Ever since the State of the Union, one of the biggest talkers, if not the biggest, has been the proposal by President Obama to raise the minimum wage from $7.25 to $9.00.
The proposal would see the federal floor on hourly wages reach $9 in stages by the end of 2015.
Tying the minimum wage to inflation would allow it to rise along with the cost of living. If enacted, the measure would boost the wages of about 15 million low-income workers, the White House estimated.
The $9 minimum wage would be the highest in more than three decades, accounting for inflation, but still lower than the peaks reached in the 1960s and 1970s.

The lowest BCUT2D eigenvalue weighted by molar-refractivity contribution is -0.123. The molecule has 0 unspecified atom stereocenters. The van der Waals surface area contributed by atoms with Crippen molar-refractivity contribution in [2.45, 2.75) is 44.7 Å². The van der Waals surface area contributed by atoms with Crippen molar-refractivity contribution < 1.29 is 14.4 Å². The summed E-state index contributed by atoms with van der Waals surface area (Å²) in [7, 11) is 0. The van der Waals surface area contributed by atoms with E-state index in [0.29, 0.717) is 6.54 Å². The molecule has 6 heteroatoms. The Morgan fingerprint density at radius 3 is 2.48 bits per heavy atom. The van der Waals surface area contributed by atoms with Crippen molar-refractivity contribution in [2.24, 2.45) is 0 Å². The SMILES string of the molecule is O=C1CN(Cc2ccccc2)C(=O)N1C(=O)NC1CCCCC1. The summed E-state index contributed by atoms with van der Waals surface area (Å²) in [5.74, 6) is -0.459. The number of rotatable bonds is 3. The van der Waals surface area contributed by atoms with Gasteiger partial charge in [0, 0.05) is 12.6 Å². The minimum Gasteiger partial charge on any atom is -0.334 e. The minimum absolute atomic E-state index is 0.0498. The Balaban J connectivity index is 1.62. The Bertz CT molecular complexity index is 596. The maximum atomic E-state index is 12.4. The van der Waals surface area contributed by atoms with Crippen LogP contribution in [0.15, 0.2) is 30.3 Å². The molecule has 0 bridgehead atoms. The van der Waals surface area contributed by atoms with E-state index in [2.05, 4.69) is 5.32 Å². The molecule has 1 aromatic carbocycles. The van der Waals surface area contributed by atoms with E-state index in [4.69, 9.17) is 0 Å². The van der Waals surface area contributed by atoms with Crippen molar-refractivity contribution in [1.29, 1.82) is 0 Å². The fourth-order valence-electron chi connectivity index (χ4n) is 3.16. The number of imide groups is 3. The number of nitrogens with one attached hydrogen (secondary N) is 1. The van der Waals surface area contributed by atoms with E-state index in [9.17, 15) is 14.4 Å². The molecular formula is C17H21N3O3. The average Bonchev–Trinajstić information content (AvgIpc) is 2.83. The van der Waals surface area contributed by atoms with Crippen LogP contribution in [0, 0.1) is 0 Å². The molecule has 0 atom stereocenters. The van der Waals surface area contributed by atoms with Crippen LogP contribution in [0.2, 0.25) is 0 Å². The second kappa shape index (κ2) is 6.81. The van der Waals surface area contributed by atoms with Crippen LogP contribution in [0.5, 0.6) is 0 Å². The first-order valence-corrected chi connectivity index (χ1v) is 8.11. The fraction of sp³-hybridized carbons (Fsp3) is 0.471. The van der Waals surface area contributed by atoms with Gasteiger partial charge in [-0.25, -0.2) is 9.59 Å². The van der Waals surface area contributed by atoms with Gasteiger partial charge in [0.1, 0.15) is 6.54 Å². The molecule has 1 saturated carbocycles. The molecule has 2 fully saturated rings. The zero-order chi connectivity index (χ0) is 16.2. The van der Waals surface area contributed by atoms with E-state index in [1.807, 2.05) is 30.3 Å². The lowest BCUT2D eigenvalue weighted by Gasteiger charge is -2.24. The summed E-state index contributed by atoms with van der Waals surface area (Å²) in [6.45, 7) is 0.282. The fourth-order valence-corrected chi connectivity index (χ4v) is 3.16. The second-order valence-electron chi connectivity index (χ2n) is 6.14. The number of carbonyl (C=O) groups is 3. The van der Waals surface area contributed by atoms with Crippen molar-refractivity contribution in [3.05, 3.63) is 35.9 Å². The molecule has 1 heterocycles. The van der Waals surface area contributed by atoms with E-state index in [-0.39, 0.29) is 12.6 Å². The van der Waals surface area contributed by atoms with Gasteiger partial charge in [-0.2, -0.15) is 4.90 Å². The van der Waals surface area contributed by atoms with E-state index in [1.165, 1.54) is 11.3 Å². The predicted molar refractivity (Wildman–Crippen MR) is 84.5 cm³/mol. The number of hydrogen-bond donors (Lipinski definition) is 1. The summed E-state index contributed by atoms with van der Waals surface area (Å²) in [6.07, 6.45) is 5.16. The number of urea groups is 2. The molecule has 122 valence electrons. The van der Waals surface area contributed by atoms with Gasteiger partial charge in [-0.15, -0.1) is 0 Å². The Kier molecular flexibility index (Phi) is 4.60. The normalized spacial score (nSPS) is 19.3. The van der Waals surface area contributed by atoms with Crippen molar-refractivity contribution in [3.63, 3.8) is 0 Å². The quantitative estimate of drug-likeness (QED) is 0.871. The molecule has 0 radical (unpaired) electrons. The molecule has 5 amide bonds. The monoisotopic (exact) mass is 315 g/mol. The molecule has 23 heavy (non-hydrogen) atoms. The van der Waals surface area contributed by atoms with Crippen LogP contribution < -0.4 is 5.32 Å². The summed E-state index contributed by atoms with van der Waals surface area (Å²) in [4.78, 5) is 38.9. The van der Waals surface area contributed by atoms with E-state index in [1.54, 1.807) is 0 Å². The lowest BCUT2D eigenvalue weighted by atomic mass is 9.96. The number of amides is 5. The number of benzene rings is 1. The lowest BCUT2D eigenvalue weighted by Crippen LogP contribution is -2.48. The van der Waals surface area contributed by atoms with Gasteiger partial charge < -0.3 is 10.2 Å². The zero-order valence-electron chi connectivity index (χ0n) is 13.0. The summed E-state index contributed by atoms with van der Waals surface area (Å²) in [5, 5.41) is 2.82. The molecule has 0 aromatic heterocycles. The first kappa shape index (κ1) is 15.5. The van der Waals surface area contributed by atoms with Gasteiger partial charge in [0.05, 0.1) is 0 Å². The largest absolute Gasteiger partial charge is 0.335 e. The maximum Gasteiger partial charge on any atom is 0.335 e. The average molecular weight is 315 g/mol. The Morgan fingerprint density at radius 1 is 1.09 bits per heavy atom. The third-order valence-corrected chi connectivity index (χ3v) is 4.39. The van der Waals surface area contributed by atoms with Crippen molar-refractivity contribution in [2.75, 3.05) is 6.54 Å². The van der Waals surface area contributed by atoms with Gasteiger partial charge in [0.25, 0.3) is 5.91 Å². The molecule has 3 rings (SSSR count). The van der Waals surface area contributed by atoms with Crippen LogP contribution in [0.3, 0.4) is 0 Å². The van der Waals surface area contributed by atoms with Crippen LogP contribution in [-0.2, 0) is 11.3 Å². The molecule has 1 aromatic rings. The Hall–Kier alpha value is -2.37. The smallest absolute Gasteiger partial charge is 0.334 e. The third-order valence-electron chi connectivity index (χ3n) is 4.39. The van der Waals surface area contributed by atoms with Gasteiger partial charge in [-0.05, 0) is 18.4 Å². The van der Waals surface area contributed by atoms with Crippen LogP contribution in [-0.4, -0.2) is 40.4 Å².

"Let's declare that in the wealthiest nation on earth, no one who works full time should have to live in poverty," President Obama said in the State of the Union address.
This topic is something economists have gone back-and-forth on for years.
A number of studies have found a link between a higher minimum wage and higher unemployment, but other studies show hiking the minimum wage by a buck or two doesn't appear to worsen unemployment in any noticeable way.
Conservatives have often argued that higher minimum wages burden job creators, especially during times when the economy is weak.
But, many on the left say this puts more money in consumers' pockets, which means they buy more and contribute more to our overall economy, instead of a company pocketing more money.